Nationalism explained including meaning

Nationalism - Toolshero

Nationalism: This article explains the concept of nationalism in a practical way. The article contains the meaning of nationalism, examples of nationalism in everyday life and the important differences between nationalism and patriotism. According to some experts, nationalism is on the rise because of economic instability, refugee crises and issues like pandemics.

What is Nationalism?

Nationalism is an ideology, movement, idea and conception that argues that politics within a country should arise from the nation as a historically developed unit in a social and cultural sense. This is often accompanied by an idea of exceptionalism, which concretely means that national identity must be clearly separated from other nations. Nationalist sentiments also contain an element of superiority.

As a national movement, nationalism mainly has the following goals:

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  1. To represent the interests of people in the nation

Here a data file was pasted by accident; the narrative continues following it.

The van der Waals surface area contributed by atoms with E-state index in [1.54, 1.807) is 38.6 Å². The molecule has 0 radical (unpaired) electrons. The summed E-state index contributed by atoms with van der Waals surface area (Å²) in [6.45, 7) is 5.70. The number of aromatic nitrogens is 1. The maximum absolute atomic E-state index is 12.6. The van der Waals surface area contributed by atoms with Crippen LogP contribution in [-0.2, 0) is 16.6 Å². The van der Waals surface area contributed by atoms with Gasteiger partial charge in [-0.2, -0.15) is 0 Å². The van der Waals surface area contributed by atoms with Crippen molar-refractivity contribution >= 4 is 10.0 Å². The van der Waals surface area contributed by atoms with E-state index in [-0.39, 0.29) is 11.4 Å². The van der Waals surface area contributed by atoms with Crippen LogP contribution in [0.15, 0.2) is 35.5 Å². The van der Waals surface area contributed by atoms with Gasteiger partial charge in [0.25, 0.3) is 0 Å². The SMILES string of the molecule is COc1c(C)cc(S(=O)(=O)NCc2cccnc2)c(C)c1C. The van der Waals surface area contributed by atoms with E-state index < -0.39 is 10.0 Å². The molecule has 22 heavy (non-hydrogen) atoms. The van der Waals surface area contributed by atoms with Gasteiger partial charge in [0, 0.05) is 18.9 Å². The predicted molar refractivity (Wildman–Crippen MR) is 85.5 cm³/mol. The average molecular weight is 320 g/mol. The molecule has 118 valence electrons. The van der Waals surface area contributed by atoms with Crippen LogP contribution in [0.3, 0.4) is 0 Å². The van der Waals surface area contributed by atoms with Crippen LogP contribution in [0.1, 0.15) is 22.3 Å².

2. To obtain and maintain self-government over the state

The movement is based in large part on the idea that every nation should be able to govern itself, free from outside interference. The nation itself is thus the only proper source of political power. It further aims to build and maintain a single national identity, based on things like:

  • Culture
  • Geographical location
  • Common language
  • Ethnicity
  • Religion
  • Traditions

The definition and meaning of nationalism

Nationalism is defined as a “political principle that implies that political and national unity should be congruent.” Britannica defines it as “an ideology based on the premise that the individual’s loyalty and devotion to the nation-state surpass other individual or group interests.”

The word nation can be given different meanings. The meaning of nationalism can therefore take different forms of nationalism. The main types are ethnic and civic/ economic nationalism. The differences are further explained in this article.

Karl Marx and Friedrich Engels declared in The Communist Manifesto that workers have no country of their own. Vladimir Lenin further supported the concept of self-determination. Stalin stated that a nation is not a tribe or a race, but a historically formed community of people. A nation is not a short-lived conglomerate, but a stable community of people.

In practice

People who adhere to nationalism are called nationalists. Nationalists like to be independent of other nations and aim to keep their nation’s sovereignty over its homeland to create a nation-state. They do not automatically join global organizations and do not always simply cooperate with other countries.